Welcome: Reflections on the first 5 years of the Max Weber Programme

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By Ramon Marimon, Director of the Max Weber Programme, European University Institute 

In its first five years of existence the Max Weber Programme has proved to be a unique and pioneer experience in post-doctoral education in the Social Sciences and Humanities. Now that the post-doctoral phase of a research and academic career is starting to become a normal step in SSH (as it has been in the natural sciences for many years) there is no comparable post-doctoral programme with similar selection, dimension and offer.

The pool of applicants has doubled from 555 in the first call (2006-2007), to 1,139 in the latest call (2011-2012) and, even though the budget has remained the same, we have succeeded in expanding the number of Max Weber Fellows from 40 to 51, in part by opening the possibility for candidates, subjected to the same rigorous selection procedures, to join the MWP with outside sources of funding. This means however that the success rate for a funded fellowship has halved (from 7.2% to 3.8%), which is an undeniable sign of the perceived value of the programme. Or is it perhaps just the value of spending a year under the Tuscan sun, while in that limbo between the PhD and a real academic job, or in a sabbatical year from an academic position…?

The latter is not a rhetorical question, since it’s an actual question to which, to my surprise, I sometimes have to reply. Of course, this is a question that is better answered by former and current Max Weber Fellows. This new newsletter should be a vehicle to provide such answers, as will be our ‘Five Year Max Weber Fellows Conference’ this coming June. But just let me briefly put forward a few thoughts. First, and the reason for my surprise, is that the question reflects poor knowledge of the facts. One fact being that other post-doctoral programmes provide time, space and a version of the Tuscan sun, without being in such demand. A second fact is that, after having invested time and effort in a PhD, and given the current situation of the academic job market in the Social Sciences and Humanities, post-docs have a clear incentive to go to the best possible place for their career advancement, and not to waste their time once there.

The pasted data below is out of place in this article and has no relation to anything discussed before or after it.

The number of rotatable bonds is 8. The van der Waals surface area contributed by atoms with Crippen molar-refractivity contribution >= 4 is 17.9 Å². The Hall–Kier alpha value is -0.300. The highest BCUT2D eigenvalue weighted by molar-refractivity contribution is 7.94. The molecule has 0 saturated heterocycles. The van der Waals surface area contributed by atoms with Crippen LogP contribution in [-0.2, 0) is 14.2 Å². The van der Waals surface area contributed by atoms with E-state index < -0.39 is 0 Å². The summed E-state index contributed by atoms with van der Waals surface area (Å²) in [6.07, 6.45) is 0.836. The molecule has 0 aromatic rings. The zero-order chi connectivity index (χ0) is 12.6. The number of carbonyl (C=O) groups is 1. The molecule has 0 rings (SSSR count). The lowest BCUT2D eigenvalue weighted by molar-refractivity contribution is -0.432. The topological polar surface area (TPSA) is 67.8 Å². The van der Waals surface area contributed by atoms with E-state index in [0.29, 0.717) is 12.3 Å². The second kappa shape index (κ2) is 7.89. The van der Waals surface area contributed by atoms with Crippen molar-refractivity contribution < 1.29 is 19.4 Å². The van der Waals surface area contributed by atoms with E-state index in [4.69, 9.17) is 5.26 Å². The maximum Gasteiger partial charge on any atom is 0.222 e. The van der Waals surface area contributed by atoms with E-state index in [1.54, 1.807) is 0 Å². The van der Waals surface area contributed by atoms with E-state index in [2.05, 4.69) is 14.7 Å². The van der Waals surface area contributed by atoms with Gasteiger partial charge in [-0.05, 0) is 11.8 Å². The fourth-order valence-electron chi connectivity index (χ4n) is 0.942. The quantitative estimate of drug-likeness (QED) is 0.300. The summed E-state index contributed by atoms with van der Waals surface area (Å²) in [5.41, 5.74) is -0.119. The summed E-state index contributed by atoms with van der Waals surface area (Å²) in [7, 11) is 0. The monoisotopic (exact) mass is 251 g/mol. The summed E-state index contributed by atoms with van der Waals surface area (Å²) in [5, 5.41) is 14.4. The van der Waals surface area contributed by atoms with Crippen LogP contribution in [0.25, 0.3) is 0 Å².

This leads me to think that the ‘revealed preference’ for the MWP may well be in its unique character. A unique character reflected in its combination of departmental research activities, multidisciplinary research activities and academic practice activities within the MWP, and the informal interchange of ideas about research and academia among a large group of Max Weber Fellows, who can become a source of both professional contacts and friends. In summary, the identity of the MWP is its ability to help Max Weber Fellows in developing, and broadening, their research agendas, as well as making them better teachers and academics, aspects that can only be valued in their future international careers.

But then the question can be turned around. “That’s fine, but what is the gain for the EUI, or for the European tax-payers, who finance the Programme?” This question also reflects poor understanding. An international competitive post-doctoral programme strengthens the role of the EUI in higher education in the social sciences and humanities, and former Max Weber Fellows around the world are proof of this. Furthermore, Max Weber Fellows have recently finished their PhD and are engaged in the new frontiers of SSH research, therefore, they are a very valuable asset to the departments and, in particular, to the PhD researchers, being closer to their experience than are more established faculty members. This in itself is valuable, but it is primarily in the ability of the MWProgramme to produce more professional, creative and problem-conscious international social science researchers and professors, where the European tax-payers will get their return.

Much has been achieved in these five years, and this is thanks to all the people who have collaborated with the programme (EUI professors, the Fiesole Group, invited participants, the MWP team) and, especially, the Max Weber Fellows who have actively participated in the Max Weber Programme. A lustrum is time for celebration, but it is also time to look-ahead. Time to see what is redundant or should be changed,and what should be preserved and enhanced. Regarding the former, we can discuss, for example, the length of the fellowship; regarding the latter, I have no doubts: the unique character of the Max Weber Post-doctoral Programme.